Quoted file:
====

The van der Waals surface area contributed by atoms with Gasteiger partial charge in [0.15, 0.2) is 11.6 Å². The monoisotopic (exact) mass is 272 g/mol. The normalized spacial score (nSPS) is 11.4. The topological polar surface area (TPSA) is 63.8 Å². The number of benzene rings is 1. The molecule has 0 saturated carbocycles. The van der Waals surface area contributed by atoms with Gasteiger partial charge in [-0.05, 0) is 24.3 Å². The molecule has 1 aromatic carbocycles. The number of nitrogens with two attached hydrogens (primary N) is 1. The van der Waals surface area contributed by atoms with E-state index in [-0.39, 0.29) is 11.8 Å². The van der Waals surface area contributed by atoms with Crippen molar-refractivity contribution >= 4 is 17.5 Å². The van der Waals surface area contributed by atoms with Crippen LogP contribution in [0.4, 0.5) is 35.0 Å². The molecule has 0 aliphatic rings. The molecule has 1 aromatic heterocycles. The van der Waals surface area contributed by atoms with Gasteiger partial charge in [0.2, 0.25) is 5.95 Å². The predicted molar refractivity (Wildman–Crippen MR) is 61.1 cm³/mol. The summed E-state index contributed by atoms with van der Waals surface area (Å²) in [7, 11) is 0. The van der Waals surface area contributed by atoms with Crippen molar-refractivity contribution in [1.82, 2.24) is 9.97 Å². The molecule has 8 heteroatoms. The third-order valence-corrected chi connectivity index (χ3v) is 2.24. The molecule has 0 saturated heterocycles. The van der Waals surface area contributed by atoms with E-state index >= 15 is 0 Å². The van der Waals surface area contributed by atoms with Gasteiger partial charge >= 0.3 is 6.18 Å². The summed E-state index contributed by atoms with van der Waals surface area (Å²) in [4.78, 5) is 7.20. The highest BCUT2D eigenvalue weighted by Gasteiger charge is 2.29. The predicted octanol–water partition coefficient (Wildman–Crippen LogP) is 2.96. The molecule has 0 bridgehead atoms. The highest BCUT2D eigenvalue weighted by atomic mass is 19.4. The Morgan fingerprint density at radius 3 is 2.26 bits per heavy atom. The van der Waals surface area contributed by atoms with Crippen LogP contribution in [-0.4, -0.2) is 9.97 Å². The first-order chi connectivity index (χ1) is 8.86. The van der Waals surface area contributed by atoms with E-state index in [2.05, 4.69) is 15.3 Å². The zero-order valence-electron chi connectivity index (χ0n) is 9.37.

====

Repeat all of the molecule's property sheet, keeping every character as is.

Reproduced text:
The van der Waals surface area contributed by atoms with Gasteiger partial charge in [0.15, 0.2) is 11.6 Å². The monoisotopic (exact) mass is 272 g/mol. The normalized spacial score (nSPS) is 11.4. The topological polar surface area (TPSA) is 63.8 Å². The number of benzene rings is 1. The molecule has 0 saturated carbocycles. The van der Waals surface area contributed by atoms with Gasteiger partial charge in [-0.05, 0) is 24.3 Å². The molecule has 1 aromatic carbocycles. The number of nitrogens with two attached hydrogens (primary N) is 1. The van der Waals surface area contributed by atoms with E-state index in [-0.39, 0.29) is 11.8 Å². The van der Waals surface area contributed by atoms with Crippen molar-refractivity contribution >= 4 is 17.5 Å². The van der Waals surface area contributed by atoms with Crippen LogP contribution in [0.4, 0.5) is 35.0 Å². The molecule has 0 aliphatic rings. The molecule has 1 aromatic heterocycles. The van der Waals surface area contributed by atoms with Gasteiger partial charge in [0.2, 0.25) is 5.95 Å². The predicted molar refractivity (Wildman–Crippen MR) is 61.1 cm³/mol. The summed E-state index contributed by atoms with van der Waals surface area (Å²) in [7, 11) is 0. The van der Waals surface area contributed by atoms with Crippen molar-refractivity contribution in [1.82, 2.24) is 9.97 Å². The molecule has 8 heteroatoms. The third-order valence-corrected chi connectivity index (χ3v) is 2.24. The molecule has 0 saturated heterocycles. The van der Waals surface area contributed by atoms with E-state index >= 15 is 0 Å². The van der Waals surface area contributed by atoms with Gasteiger partial charge >= 0.3 is 6.18 Å². The summed E-state index contributed by atoms with van der Waals surface area (Å²) in [4.78, 5) is 7.20. The highest BCUT2D eigenvalue weighted by Gasteiger charge is 2.29. The predicted octanol–water partition coefficient (Wildman–Crippen LogP) is 2.96. The molecule has 0 bridgehead atoms. The highest BCUT2D eigenvalue weighted by atomic mass is 19.4. The Morgan fingerprint density at radius 3 is 2.26 bits per heavy atom. The van der Waals surface area contributed by atoms with Crippen LogP contribution in [-0.4, -0.2) is 9.97 Å². The first-order chi connectivity index (χ1) is 8.86. The van der Waals surface area contributed by atoms with E-state index in [2.05, 4.69) is 15.3 Å². The zero-order valence-electron chi connectivity index (χ0n) is 9.37.